Posternak Blankstein & Lund LLP is now Arent Fox. Read the press release

New York DFS Issues Proposed Guidance to Insurers on Managing the Financial Risks of Climate Change

The New York Department of Financial Services (DFS) became the first US financial regulator to issue climate-related guidance intended to require insurers to manage the complex financial risks of climate change.

The proposed guidance[1] builds on the DFS’ September 22, 2020, Circular Letter outlining its expectations that all New York-regulated insurers start integrating the consideration of financial risks from climate change into their governance frameworks, risk management processes, business and investment strategies, and public disclosures. Each insurer is expected to proactively address, analyze, and assess the significance of climate-related financial risks to its business, and take a proportionate approach to managing those risks that reflect its exposure to those risks, including the nature, scale, geographic distribution, and complexity of its business.

Specifically, the proposed guidance states that an insurer should do the following:

  • Integrate the consideration of climate risks into its governance structure. The insurer’s board should understand and be responsible for managing climate risks, which should be reflected in the company’s risk appetite and organizational structure.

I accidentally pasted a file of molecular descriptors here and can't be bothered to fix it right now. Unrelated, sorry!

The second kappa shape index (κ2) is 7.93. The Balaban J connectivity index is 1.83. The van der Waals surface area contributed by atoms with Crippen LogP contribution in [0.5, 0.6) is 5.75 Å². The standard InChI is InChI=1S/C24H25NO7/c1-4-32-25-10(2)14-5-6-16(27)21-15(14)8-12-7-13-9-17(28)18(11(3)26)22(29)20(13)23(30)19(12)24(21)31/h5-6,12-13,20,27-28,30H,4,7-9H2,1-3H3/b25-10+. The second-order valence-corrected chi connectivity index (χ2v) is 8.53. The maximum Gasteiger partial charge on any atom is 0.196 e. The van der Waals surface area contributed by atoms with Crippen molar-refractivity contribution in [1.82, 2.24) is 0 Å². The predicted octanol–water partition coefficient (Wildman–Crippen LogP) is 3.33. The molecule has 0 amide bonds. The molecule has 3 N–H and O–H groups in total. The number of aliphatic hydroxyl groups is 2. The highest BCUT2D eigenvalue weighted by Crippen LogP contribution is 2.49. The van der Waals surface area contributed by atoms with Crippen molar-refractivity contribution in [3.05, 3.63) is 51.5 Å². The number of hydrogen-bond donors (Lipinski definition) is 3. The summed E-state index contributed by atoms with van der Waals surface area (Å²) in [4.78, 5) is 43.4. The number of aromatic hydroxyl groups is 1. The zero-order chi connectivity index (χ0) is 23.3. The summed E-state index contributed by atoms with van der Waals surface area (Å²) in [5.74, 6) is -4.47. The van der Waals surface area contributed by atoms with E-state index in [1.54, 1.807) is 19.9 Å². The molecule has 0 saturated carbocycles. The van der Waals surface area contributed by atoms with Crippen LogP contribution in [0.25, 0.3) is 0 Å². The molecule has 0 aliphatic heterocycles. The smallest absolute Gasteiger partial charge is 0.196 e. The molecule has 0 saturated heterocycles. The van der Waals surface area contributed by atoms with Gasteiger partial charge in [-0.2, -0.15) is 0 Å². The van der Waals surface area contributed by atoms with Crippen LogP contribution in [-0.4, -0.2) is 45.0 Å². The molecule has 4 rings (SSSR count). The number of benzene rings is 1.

• When making strategic business decisions, consider the current and forward-looking impact of climate-related factors on its business environment in the short, medium, and long-term.
  • Incorporate climate risks into the insurer’s existing financial risk management, including embedding climate risks in its risk management framework and analyzing the impact of climate risks on existing risk factors. Climate risks should be considered in the company’s own risk and solvency assessment (ORSA).
  • Use scenario analysis to inform business strategies, risk assessment, and identification. Scenarios should consider physical and transition risk, multiple carbon emissions and temperature pathways, and short, medium, and long-term horizons.
  • Disclose its climate risks, and consider the Task Force on Climate-related Financial Disclosures and other similar initiatives when developing its disclosure approaches.

The DFS has stated that it is its intention to monitor compliance with these expectations as part of its supervisory activities. In the meantime, the DFS continues to develop its supervisory approach to managing and disclosing climate risks and will develop a timeframe by which insurers should have fully embedded their approaches to managing climate risks into their governance structures, risk management frameworks and processes, business strategies, metrics and targets, and disclosure methods. Accordingly, although a final guidance has not yet been issued, and no specific deadline for compliance has yet been set, insurers are well-advised to begin developing and implementing compliant climate risk management protocols.

Public comments on the proposed guidance are due on or before June 23, 2021.

[1] Since 2013 the DFS has required all insurers reporting over $100 million in New York premium to participate in the Insurer Climate Risk Disclosure Survey administered by the California Department of Insurance and currently required by six states.


Continue Reading